However, this sport turned into a horrible execution method between the 1st to 3rd Centuries BC. Mostly, runaways, slaves, Christians, and capital culprits were executed with this method.

Later, around the 7th Century, lions were added with wild bears, leopards, and Caspian tigers. However, the execution of Christians under this method began only during the 1st Century AD.

The Christians were wrapped in animal skins and thrown into the arena with dogs, later added with other dangerous animals.

3. Decimation – removal of the tenth

Roman Military Punishment - Decimation
Roman Military Punishment – Decimation
Source: Wikimedia Common

Decimation, a Latin word meaning removing the tenth, was another horrible Roman execution method used mainly in Roman Army. This execution method was used on the army or cohort for capital offenses, including mutiny, insubordination, desertion, and mainly cowardice.

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Under this method, the cohort consisting of about 480 men would be divided into 10 men. Then, each man would be asked to draw the straw, and the tenth man who selects the shortest straw would be executed.

This execution process was not straightforward as he would be first beaten and then stoned to death.  The most horrific part of this method was, the remaining nine men had to throw stones and beat the tenth man to death.

The earliest use of this method dates back to 471 BC during the Roman Republic’s wars against the Volsci. Some of the armies had then deserted, and they were executed under consul Appius Claudius Sabinus Regillensis.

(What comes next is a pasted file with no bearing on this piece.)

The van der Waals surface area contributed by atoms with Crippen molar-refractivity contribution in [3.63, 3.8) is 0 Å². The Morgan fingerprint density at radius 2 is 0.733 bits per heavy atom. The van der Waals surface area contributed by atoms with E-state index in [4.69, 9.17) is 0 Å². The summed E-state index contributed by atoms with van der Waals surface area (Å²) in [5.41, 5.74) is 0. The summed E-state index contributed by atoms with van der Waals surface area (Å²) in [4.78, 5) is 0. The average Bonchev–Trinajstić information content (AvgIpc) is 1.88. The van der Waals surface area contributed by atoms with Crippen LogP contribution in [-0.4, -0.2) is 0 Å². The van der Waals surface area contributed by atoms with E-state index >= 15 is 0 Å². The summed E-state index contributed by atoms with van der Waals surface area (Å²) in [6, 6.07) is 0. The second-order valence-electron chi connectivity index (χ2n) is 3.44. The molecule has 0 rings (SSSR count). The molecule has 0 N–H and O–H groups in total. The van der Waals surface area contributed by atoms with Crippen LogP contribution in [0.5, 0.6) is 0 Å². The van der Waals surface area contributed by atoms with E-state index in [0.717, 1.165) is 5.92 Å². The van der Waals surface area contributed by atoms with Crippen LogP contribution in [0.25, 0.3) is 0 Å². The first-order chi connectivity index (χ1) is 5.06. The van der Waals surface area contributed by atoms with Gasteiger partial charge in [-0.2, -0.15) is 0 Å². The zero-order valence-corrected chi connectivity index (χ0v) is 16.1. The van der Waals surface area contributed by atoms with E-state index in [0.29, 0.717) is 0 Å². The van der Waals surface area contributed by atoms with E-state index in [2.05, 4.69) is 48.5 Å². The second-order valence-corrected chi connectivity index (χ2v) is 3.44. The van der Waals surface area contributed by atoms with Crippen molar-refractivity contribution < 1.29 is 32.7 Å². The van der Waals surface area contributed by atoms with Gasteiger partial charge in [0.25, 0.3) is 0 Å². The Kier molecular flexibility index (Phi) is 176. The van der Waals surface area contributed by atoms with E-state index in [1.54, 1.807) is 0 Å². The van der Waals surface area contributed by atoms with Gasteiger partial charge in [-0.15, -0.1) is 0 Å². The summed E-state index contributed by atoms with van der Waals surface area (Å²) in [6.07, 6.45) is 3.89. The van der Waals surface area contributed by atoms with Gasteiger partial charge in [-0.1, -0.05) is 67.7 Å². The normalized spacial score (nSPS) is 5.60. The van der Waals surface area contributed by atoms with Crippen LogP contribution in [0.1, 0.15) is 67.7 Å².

It is believed that Julius Caesar had threatened his 9th Legion to execute by the Decimation method, which he never did.

2. Strangulation

 Strangulation was also a very commonly used method in Ancient Rome. Under this method, the culprit would be executed by strangulation. It was familiar as shedding blood in and outside of the Arena in Ancient Rome was a taboo.  

The culprit would be paraded all around Rome and brought back to Roman Forum, where he was strangulated. In some cases, the person after the parade would be kept inside his cell and executed.

However, the object used to strangulate is actually under confusion. The two basic objects used to perform this method could be a rope and a garrote. A garrote was made up of different materials, including cloth, fishing line, guitar strings, piano wire, and telephone cord, and a stick was used to tighten the Garrote.

1. Crucifixion

A picture depicting Crucifixion in Ancient Rome
A picture depicting Crucifixion in Ancient Rome
Source: Wikimedia Common

The most common and horrible Roman execution method was the Crucifixion

Under this method, the culprit or guilty person would be nailed to the cross and left there hanging until death.

The person nailed would be tortured in multiple different ways before death. For instance, the person’s shoulder would be dislocated before hanging, sometimes the cross would be made upside-down, and the sledgehammer would be used to break bones or legs.

The legs would be broken to make sure the guilty would not be able to move his leg and make himself comfortable while hanging. It was not just painful but the most humiliating method of execution.

It was primarily used to punish pirates, enemies of the state, and slaves. If any slave murdered his master, all the slaves belonging to the master’s army would be crucified.


Any era’s execution method would be horrible as the intention was to kill the guilty or the culprit. 

For me, Ancient Rome’s most gruesome and horrible execution methods have to be Death by Parasites and Boiling in Oil. The person being executed would have to stay tortured for a couple of weeks when the minor body parts would be eaten by the insects and rot slowly. 

Though all the execution methods are horrible, if anyone had to be executed, that person would be in peace if executed in the shortest time.